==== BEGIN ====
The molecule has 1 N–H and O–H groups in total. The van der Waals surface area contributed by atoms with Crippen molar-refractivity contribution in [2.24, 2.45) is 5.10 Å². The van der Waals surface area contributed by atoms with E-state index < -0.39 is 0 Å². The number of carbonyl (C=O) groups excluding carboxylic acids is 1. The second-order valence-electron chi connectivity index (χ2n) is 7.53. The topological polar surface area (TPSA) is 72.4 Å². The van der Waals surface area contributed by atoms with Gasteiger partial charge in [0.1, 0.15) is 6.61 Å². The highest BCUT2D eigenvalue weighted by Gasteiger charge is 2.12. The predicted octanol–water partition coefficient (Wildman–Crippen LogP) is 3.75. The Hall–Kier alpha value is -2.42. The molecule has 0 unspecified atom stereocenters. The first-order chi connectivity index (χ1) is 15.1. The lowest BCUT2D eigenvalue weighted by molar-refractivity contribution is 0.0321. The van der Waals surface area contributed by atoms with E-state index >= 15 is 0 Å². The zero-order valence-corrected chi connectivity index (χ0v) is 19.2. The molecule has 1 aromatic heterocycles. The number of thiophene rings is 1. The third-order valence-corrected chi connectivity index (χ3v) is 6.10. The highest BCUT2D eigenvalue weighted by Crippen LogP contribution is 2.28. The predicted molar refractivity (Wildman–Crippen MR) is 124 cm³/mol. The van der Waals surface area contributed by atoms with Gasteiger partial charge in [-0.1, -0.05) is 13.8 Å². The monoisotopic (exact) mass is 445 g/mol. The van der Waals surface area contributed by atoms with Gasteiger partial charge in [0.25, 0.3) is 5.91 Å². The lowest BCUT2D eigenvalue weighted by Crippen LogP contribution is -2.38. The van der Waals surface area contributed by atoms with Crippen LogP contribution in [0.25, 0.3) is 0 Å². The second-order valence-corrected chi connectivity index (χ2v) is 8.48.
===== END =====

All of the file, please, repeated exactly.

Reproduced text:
The molecule has 1 N–H and O–H groups in total. The van der Waals surface area contributed by atoms with Crippen molar-refractivity contribution in [2.24, 2.45) is 5.10 Å². The van der Waals surface area contributed by atoms with E-state index < -0.39 is 0 Å². The number of carbonyl (C=O) groups excluding carboxylic acids is 1. The second-order valence-electron chi connectivity index (χ2n) is 7.53. The topological polar surface area (TPSA) is 72.4 Å². The van der Waals surface area contributed by atoms with Gasteiger partial charge in [0.1, 0.15) is 6.61 Å². The highest BCUT2D eigenvalue weighted by Gasteiger charge is 2.12. The predicted octanol–water partition coefficient (Wildman–Crippen LogP) is 3.75. The Hall–Kier alpha value is -2.42. The molecule has 0 unspecified atom stereocenters. The first-order chi connectivity index (χ1) is 15.1. The lowest BCUT2D eigenvalue weighted by molar-refractivity contribution is 0.0321. The van der Waals surface area contributed by atoms with E-state index >= 15 is 0 Å². The zero-order valence-corrected chi connectivity index (χ0v) is 19.2. The molecule has 1 aromatic heterocycles. The number of thiophene rings is 1. The third-order valence-corrected chi connectivity index (χ3v) is 6.10. The highest BCUT2D eigenvalue weighted by Crippen LogP contribution is 2.28. The predicted molar refractivity (Wildman–Crippen MR) is 124 cm³/mol. The van der Waals surface area contributed by atoms with Gasteiger partial charge in [-0.1, -0.05) is 13.8 Å². The monoisotopic (exact) mass is 445 g/mol. The van der Waals surface area contributed by atoms with Gasteiger partial charge in [0.25, 0.3) is 5.91 Å². The lowest BCUT2D eigenvalue weighted by Crippen LogP contribution is -2.38. The van der Waals surface area contributed by atoms with Crippen LogP contribution in [0.25, 0.3) is 0 Å². The second-order valence-corrected chi connectivity index (χ2v) is 8.48.